Ohye replied to Starr, stating that, “from the staff’s perspective, we think it’s interchangeable. … A semantic thing. We consider that when you look at the criterion for designation – of authorized planned use being at 90 percent – this [anticipated water demand] is the figure.”
Commissioner Kamana Beamer from the Big Island asked Ohye if the “authorized planned use” term had been substituted with any other term in any other county. No, Ohye replied.
Keith Okamoto, manager and chief engineer for the county DWS, then informed the commissioners that, as commission staff themselves explained in a prior submittal to the commission, “authorized planned use was accommodated differently each time” the commission dealt with four previous groundwater management area designation petitions. “So we came up with that term” – anticipated water demand – “to come up with future water needs,” he said.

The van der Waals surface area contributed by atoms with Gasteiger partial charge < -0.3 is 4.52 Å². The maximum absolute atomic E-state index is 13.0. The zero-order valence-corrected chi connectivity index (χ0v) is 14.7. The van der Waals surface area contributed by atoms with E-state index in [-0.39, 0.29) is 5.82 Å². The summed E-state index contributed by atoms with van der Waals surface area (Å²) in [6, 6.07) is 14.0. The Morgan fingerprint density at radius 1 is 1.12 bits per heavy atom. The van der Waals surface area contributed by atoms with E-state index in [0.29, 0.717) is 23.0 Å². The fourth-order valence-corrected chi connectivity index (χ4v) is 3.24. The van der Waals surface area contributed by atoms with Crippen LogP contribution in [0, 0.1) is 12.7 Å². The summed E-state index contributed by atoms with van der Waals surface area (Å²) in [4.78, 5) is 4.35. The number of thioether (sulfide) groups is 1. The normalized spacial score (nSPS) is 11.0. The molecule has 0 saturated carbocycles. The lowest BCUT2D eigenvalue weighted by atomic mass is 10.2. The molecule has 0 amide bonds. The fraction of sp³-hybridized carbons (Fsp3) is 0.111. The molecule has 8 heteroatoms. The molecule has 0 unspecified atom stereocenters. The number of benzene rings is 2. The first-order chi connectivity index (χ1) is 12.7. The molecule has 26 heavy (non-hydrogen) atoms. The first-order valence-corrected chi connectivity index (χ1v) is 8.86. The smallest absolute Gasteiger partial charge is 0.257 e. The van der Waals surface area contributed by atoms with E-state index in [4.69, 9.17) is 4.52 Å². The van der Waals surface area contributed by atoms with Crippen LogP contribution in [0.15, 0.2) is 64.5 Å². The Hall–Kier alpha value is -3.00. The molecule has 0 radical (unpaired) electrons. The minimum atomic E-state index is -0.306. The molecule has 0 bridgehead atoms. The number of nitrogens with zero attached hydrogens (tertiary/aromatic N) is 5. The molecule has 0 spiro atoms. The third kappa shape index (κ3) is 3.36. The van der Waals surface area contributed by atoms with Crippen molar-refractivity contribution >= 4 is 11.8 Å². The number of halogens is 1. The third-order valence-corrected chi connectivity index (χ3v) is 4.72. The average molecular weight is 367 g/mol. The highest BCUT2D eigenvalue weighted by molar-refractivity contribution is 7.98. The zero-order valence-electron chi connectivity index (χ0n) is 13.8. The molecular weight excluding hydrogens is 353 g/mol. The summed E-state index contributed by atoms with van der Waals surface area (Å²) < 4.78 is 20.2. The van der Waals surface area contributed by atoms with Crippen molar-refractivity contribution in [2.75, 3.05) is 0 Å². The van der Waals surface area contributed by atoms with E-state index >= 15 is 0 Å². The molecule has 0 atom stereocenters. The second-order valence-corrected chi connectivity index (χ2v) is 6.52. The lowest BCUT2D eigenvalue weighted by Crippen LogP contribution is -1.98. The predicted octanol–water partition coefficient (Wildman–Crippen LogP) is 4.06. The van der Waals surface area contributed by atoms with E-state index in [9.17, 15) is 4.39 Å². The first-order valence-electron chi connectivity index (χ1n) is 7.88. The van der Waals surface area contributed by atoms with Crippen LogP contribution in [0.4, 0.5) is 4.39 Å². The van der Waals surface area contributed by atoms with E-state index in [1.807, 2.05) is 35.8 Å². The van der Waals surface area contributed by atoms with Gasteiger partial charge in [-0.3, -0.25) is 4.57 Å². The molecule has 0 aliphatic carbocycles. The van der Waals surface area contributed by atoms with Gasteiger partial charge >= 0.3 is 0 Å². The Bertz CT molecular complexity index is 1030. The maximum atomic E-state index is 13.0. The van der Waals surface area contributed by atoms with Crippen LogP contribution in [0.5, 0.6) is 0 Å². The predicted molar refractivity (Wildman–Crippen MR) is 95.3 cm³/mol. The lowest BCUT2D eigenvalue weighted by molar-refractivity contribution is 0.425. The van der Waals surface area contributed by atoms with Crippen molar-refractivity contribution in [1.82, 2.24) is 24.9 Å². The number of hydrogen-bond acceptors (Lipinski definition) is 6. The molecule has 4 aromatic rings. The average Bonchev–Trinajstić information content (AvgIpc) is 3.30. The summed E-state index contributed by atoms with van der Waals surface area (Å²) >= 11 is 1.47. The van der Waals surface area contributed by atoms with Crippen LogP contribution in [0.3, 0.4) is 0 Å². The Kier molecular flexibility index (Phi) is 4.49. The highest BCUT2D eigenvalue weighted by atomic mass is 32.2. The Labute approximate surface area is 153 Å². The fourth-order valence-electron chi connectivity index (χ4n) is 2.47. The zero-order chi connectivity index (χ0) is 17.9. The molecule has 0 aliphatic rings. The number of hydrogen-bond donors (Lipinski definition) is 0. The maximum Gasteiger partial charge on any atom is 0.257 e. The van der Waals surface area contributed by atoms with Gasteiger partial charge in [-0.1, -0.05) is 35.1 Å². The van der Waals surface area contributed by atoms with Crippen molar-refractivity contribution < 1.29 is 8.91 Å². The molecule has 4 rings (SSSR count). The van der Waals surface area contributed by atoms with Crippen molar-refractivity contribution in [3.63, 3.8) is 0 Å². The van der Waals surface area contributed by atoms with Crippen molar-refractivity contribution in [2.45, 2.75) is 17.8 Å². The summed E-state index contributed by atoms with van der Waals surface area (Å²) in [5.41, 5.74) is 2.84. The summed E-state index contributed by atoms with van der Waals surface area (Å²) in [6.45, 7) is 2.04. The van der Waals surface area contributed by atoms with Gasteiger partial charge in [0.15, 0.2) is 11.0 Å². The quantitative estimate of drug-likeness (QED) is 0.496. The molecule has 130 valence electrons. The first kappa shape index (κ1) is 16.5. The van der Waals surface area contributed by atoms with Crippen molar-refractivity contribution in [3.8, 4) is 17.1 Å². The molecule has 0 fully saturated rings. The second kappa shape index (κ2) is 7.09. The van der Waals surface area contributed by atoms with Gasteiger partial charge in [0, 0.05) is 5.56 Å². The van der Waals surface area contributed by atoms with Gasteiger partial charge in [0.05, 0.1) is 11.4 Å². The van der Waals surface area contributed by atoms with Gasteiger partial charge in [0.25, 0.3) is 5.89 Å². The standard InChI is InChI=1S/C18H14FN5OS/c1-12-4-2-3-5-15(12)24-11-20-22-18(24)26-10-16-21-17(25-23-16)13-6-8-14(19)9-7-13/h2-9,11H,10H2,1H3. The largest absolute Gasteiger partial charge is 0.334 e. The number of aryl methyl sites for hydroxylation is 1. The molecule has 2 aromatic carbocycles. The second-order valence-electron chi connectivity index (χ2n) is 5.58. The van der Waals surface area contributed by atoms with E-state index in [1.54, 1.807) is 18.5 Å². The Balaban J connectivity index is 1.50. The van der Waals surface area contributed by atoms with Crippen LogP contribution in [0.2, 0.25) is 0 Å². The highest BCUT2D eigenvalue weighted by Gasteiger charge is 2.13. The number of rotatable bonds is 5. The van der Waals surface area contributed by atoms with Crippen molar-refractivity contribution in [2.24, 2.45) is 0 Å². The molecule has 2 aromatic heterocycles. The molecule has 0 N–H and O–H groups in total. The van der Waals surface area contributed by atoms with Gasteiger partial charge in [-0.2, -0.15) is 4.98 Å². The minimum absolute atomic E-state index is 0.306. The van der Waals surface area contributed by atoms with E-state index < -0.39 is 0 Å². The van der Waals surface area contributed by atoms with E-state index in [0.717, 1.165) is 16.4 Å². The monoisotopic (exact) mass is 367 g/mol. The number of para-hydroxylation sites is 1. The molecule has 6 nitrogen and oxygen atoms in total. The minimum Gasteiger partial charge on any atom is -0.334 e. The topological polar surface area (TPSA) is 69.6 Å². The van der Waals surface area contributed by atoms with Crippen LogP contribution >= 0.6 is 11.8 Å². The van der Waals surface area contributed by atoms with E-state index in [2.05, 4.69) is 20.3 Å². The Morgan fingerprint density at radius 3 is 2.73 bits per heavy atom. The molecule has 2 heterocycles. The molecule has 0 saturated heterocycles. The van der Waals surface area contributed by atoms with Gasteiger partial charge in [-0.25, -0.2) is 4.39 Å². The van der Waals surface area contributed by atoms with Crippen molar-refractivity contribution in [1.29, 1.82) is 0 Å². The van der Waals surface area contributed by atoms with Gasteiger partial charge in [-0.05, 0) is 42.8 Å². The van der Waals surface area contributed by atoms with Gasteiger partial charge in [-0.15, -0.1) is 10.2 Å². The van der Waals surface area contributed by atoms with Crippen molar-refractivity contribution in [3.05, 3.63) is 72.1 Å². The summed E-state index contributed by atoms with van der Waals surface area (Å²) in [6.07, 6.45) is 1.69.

So, asked Beamer, “does the county object to referring to the numbers as authorized planned use?”
“Our concern,” Okamoto replied, “in light of the history of authorized planned use, was to see that it could be used inappropriately if we call it such and it turns out to have a different definition down the road.”
Starr jumped in. “You’re skating around, so it becomes statutorily impossible to pin you down,” he said. “You’re creating another term that’s slightly different so you manage to sneak out from the language and the mandates and the letter, if not spirit, of the state Water Code….. If [the terms] are equal, why not just use the one that’s in [the Water Code] and not create new language?”